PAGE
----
This is the first of a series of five blogs about why listening to pupils is key to tackling the cost of the school day. Kirsty Severn, one of our Cost of the School Day practitioners in Coventry, tells us about the process we use to draw out pupils’ views, experiences and ideas about the school day.
When carrying out our direct Poverty Proofing work with schools, we start by introducing children and young people to the Cost of the School Day project through an interactive assembly. This is a great springboard for all ages to start thinking and asking about what poverty is, how it affects lives and the costs pupils face simply because they attend school. Pupils then meet in small groups and we ask set questions to encourage them to share their experiences, views and feelings around the school day. Additional focus groups take place to delve deeper into the detail of any sticking points that pupils have raised. We ask pupils to imagine that they are in charge of their school – a favourite with the children and young people here in Coventry - and to create their own solutions for some of the areas they’ve explored. We record pupils’ responses anonymously, in their own words, and build the picture that lies at the very centre of our project – a compelling picture of pupils’ school days through their eyes, their hearts and their minds. We incorporate all of this into a report and action plan, loaded with the power of pupil voice.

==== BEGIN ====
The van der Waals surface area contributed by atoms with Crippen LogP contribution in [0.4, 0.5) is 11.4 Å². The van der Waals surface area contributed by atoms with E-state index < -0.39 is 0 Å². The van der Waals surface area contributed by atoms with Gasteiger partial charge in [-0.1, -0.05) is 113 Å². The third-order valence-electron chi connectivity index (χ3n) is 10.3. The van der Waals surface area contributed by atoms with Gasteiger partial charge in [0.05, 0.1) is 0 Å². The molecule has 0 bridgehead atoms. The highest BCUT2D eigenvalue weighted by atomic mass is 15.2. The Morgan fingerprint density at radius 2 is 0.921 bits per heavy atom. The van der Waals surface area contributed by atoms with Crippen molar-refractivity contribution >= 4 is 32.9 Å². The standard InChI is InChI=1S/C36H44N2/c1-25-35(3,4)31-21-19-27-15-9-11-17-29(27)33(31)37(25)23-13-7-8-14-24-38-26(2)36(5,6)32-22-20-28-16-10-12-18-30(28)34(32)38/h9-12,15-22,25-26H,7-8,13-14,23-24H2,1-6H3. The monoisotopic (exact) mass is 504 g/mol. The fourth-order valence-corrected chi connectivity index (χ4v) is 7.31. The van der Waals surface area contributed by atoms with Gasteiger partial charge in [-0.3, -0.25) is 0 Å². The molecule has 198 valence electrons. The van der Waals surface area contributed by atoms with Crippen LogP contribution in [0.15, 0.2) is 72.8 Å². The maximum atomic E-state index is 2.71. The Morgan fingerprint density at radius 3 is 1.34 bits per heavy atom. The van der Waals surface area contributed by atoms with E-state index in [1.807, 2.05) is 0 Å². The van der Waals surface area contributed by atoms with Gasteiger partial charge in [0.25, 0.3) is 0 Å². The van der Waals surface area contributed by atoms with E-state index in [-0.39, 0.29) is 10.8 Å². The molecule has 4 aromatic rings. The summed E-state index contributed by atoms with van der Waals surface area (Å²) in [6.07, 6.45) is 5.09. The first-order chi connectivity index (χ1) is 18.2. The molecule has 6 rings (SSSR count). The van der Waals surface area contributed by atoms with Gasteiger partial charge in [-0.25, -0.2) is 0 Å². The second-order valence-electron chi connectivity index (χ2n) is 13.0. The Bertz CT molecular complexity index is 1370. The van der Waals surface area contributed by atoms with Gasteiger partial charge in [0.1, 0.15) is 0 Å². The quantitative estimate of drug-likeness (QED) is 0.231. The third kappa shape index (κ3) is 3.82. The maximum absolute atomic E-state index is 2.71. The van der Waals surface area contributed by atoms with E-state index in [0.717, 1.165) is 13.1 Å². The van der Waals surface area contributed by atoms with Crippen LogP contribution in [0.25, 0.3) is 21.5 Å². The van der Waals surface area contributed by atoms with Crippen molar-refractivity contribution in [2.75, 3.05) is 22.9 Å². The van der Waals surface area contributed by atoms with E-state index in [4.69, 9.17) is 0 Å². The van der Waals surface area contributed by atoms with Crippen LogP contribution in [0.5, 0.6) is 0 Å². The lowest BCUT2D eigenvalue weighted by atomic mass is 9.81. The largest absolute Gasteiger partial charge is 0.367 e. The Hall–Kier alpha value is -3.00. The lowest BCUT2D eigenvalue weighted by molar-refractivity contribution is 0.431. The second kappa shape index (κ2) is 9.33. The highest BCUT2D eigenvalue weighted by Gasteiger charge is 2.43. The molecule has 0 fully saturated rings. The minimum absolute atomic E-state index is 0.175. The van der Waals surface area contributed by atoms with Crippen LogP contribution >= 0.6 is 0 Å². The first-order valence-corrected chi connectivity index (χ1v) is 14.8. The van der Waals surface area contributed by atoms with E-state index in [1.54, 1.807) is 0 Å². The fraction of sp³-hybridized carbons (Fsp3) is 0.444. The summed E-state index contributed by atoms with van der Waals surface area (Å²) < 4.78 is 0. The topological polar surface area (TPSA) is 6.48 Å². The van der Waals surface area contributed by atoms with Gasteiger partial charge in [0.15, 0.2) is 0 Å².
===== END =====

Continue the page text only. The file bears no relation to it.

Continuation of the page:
We explain to pupils right from the start that their school is taking part in the project because it wants to make sure no one is missing out or feeling worried because of money at home. We hope this highlights to them the value the school places on inclusion, and its commitment to making changes to their learning environment so that no pupils are inadvertently stigmatised or excluded. We make pupils feel comfortable to share their views without judgement, and we acknowledge when pupils in the group have different views or experiences from each other. What’s important is that everyone’s views are heard, not that everyone has the same views, and this is central to the ethos of our project.
We ask pupils questions that cover all elements of their school day: from eating their breakfast and organising their PE kit; to attending a school council meeting and having their lunch; to playing in a sports fixture or learning how to crochet after school. We leave no stone unturned in our bid to hear their voices. We are giving them the opportunity to express their views fully, and therefore gathering rich information on their perspectives. The project’s top priority is to ensure we genuinely understand the school day from the pupils’ perspectives.